Laying in an emergency room in downtown Saint Paul, pumped with enough Morphine to put a fully-grown gorilla to bed, and weathering excruciating pain led me into a profound spiritual time. The video below is front man and worship leader for Bethel Church in Redding, California providing context for Bethel Music’s newest album, Have It All. In this video he talks abut a cull of circumstances that led to a mental breakdown and having to medicate panic attacks. The first line in this clip is… “True worship happens when there’s nothing else. When there’s no other options.”

I had no other options in that hospital bed, because I was emptied. No social media, no physical strength left, and emotionally drained. The only viable option was surrender to God. Surrendering the most acute, excruciating pain I’ve felt. I only had the breath that the Lord sustained and in that moment, it was weirdly enough – and in a good way. It’s kind of hard to explain, but to have experienced a dependence on God that could have only come through circumstances like that was a significant experience for me.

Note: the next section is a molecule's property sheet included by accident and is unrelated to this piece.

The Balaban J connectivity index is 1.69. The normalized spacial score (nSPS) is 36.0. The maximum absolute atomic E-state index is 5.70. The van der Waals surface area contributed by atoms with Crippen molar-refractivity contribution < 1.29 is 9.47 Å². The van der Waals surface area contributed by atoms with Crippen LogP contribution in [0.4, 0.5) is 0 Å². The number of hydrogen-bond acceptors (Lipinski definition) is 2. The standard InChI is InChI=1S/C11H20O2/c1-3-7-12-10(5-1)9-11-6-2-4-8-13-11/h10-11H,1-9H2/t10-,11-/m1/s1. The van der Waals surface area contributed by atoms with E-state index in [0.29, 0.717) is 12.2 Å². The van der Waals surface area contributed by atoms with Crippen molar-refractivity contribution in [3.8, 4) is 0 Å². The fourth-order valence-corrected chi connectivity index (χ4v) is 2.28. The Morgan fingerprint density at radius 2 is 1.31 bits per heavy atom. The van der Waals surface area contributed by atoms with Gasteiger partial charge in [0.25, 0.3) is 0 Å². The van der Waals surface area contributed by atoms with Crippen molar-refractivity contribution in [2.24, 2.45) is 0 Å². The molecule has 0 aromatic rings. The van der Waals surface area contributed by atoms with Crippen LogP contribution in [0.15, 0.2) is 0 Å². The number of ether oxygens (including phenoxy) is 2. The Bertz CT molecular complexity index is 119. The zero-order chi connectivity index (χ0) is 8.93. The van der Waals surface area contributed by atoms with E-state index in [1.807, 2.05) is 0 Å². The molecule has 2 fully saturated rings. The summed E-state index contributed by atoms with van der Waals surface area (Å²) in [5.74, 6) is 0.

Upon my release later that evening and returning to Winona, I was in a time of prayer with a few other ministry leaders this weekend, leafing through some old notes scratched from a couple years ago in a worn journal and came across a great passage of scripture in 1st Thessalonians. The Apostle Paul spent three Sabbath’s in Thessalonica – an area of Greece that was a crucial Italian crossroad and port city with a church made up of primarily, Gentiles. Because of the amount of persecution he and the church endured, Paul didn’t stay too long, but a few commentaries I found about the Thessalonian epistles (letters) talk about how the themes of endurance and giving thanks in everything help reinforce the circumstances in the letter. It gives context for verses such as this that made me think of Brian Johnson’s thoughts and my experiences in the week…

“Rejoice always, pray continually, give thanks in all circumstances; for this is God’s will for you in Christ Jesus.” – 1st Thessalonians 5:16-18